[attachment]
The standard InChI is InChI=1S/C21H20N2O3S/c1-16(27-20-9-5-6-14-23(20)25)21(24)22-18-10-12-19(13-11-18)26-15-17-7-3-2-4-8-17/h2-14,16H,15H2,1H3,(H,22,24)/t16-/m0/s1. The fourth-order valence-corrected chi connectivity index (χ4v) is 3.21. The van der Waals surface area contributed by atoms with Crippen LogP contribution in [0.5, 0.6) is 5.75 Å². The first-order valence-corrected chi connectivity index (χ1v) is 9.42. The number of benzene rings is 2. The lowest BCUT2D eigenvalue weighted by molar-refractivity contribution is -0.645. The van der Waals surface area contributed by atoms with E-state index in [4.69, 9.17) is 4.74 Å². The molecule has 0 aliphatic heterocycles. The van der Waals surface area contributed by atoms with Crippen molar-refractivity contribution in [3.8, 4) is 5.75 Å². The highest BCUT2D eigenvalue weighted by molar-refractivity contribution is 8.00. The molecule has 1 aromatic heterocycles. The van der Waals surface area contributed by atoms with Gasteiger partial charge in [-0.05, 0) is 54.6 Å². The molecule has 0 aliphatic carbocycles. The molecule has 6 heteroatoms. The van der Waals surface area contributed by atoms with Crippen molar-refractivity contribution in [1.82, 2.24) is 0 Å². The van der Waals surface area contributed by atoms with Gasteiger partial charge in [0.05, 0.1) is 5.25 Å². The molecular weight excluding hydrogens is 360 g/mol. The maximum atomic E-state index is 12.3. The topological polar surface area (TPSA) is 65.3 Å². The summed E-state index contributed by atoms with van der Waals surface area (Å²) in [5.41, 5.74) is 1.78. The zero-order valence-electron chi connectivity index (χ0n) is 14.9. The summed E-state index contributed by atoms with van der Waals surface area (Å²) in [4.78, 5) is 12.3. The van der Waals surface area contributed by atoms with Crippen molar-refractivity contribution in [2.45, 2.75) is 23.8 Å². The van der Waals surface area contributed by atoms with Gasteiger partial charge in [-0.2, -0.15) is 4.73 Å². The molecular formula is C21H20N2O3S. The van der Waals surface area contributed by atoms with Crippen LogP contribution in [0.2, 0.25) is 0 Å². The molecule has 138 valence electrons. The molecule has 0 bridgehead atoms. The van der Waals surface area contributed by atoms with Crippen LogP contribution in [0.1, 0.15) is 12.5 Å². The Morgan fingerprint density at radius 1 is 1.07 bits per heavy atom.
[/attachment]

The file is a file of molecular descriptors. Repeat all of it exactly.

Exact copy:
The standard InChI is InChI=1S/C21H20N2O3S/c1-16(27-20-9-5-6-14-23(20)25)21(24)22-18-10-12-19(13-11-18)26-15-17-7-3-2-4-8-17/h2-14,16H,15H2,1H3,(H,22,24)/t16-/m0/s1. The fourth-order valence-corrected chi connectivity index (χ4v) is 3.21. The van der Waals surface area contributed by atoms with Crippen LogP contribution in [0.5, 0.6) is 5.75 Å². The first-order valence-corrected chi connectivity index (χ1v) is 9.42. The number of benzene rings is 2. The lowest BCUT2D eigenvalue weighted by molar-refractivity contribution is -0.645. The van der Waals surface area contributed by atoms with E-state index in [4.69, 9.17) is 4.74 Å². The molecule has 0 aliphatic heterocycles. The van der Waals surface area contributed by atoms with Crippen molar-refractivity contribution in [3.8, 4) is 5.75 Å². The highest BCUT2D eigenvalue weighted by molar-refractivity contribution is 8.00. The molecule has 1 aromatic heterocycles. The van der Waals surface area contributed by atoms with Gasteiger partial charge in [-0.05, 0) is 54.6 Å². The molecule has 0 aliphatic carbocycles. The molecule has 6 heteroatoms. The van der Waals surface area contributed by atoms with Crippen molar-refractivity contribution in [1.82, 2.24) is 0 Å². The van der Waals surface area contributed by atoms with Gasteiger partial charge in [0.05, 0.1) is 5.25 Å². The molecular weight excluding hydrogens is 360 g/mol. The maximum atomic E-state index is 12.3. The topological polar surface area (TPSA) is 65.3 Å². The summed E-state index contributed by atoms with van der Waals surface area (Å²) in [5.41, 5.74) is 1.78. The zero-order valence-electron chi connectivity index (χ0n) is 14.9. The summed E-state index contributed by atoms with van der Waals surface area (Å²) in [4.78, 5) is 12.3. The van der Waals surface area contributed by atoms with Crippen molar-refractivity contribution in [2.45, 2.75) is 23.8 Å². The van der Waals surface area contributed by atoms with Gasteiger partial charge in [-0.2, -0.15) is 4.73 Å². The molecular formula is C21H20N2O3S. The van der Waals surface area contributed by atoms with Crippen LogP contribution in [0.2, 0.25) is 0 Å². The molecule has 138 valence electrons. The molecule has 0 bridgehead atoms. The van der Waals surface area contributed by atoms with Crippen LogP contribution in [0.1, 0.15) is 12.5 Å². The Morgan fingerprint density at radius 1 is 1.07 bits per heavy atom.